According to a recent story published by The Register, the U.K. data privacy watchdog, the Information Commissioner’s Office (ICO) has issued a warning to the U.S.-based newspaper The Washington Post (WaPo) about obtaining consent under the EU General Data Protection Regulation (GDPR) and allowing its readers to switch off tracking and cookies.

Article 6(1) of the GDPR provides, in part, “[p]rocessing shall be lawful only if and to the extent that at least one of the following applies: (a) the data subject has given consent to the processing of his or her personal data for one or more specific purposes.” Article 7(4) states: “When assessing whether consent is freely given, utmost account shall be taken of whether, inter alia, the performance of a contract, including the provision of a service, is conditional on consent to the processing of personal data that is not necessary for the performance of that contract.”

According to the story, WaPo offers three options to would-be readers: (1) free access to a limited number of articles each month conditioned upon consent to the use of cookies, tracking and ads by WaPo and third parties; (2) a basic paid subscription that is also contingent upon the reader’s consent to cookies and tracking; and (3) a premium EU subscription, which is the most expensive option at $9 a month but permits readers to opt out of tracking and cookies.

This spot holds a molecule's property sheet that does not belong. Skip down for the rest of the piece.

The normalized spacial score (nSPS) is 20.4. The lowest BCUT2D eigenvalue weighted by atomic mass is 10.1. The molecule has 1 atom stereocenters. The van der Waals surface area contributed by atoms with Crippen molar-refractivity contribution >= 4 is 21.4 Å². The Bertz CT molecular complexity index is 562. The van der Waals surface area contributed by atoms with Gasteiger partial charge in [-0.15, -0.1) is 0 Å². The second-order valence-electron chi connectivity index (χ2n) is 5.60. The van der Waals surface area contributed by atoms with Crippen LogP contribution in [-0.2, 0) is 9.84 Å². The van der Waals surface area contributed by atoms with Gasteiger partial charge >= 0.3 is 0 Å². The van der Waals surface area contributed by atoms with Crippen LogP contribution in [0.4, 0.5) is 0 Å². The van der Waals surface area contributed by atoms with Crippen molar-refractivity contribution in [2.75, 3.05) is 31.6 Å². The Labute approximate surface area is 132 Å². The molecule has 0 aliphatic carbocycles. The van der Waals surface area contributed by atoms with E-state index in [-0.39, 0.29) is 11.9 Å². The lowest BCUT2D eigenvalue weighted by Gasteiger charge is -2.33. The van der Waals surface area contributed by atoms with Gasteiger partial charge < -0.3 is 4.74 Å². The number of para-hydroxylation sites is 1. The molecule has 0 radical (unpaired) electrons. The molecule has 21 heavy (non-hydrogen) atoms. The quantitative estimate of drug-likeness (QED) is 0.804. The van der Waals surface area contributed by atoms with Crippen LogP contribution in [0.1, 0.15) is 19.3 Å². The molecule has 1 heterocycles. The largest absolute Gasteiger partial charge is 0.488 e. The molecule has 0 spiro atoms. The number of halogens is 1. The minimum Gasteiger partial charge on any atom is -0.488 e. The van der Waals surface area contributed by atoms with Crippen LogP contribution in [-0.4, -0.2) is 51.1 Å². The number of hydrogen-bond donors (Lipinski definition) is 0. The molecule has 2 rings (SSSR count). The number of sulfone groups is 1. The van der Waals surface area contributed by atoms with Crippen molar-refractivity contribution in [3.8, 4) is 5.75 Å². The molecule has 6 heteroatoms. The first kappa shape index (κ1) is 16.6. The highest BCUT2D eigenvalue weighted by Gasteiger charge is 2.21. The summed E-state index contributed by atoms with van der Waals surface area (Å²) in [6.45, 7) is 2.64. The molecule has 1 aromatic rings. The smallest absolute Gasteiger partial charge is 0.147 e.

An ICO representative concluded that WaPo’s subscription model does not meet the spirit of the GDPR’s data privacy protections or consent obligations “because they have not given users a genuine choice and control over how their data is used.” The ICO representative further concluded that because the paper has not offered all levels of subscription the ability to opt out of tracking and cookies, “consent cannot be freely given and is invalid.”

According to the ICO’s website, it received 195 concerns from data subjects about website cookies between April 2016 and March 2017, which is the most recent data available. By comparison, in that period, the ICO received 167,018 concerns about nuisance calls, text messages and emails. In terms of enforcement, the ICO notes that its “approach is to focus on sites that are doing nothing to raise awareness of cookies, or get their users’ consent, particularly those visited most in the U.K.,” noting that it maintains “a consumer threat level of ‘low’ in this area due to the very low levels of concerns reported by members of the public.”

While this new warning to WaPo about consumer choice and consent provides a useful guidepost for companies navigating GDPR compliance, it is unlikely to mark a significant pivot in the enforcement direction of the ICO.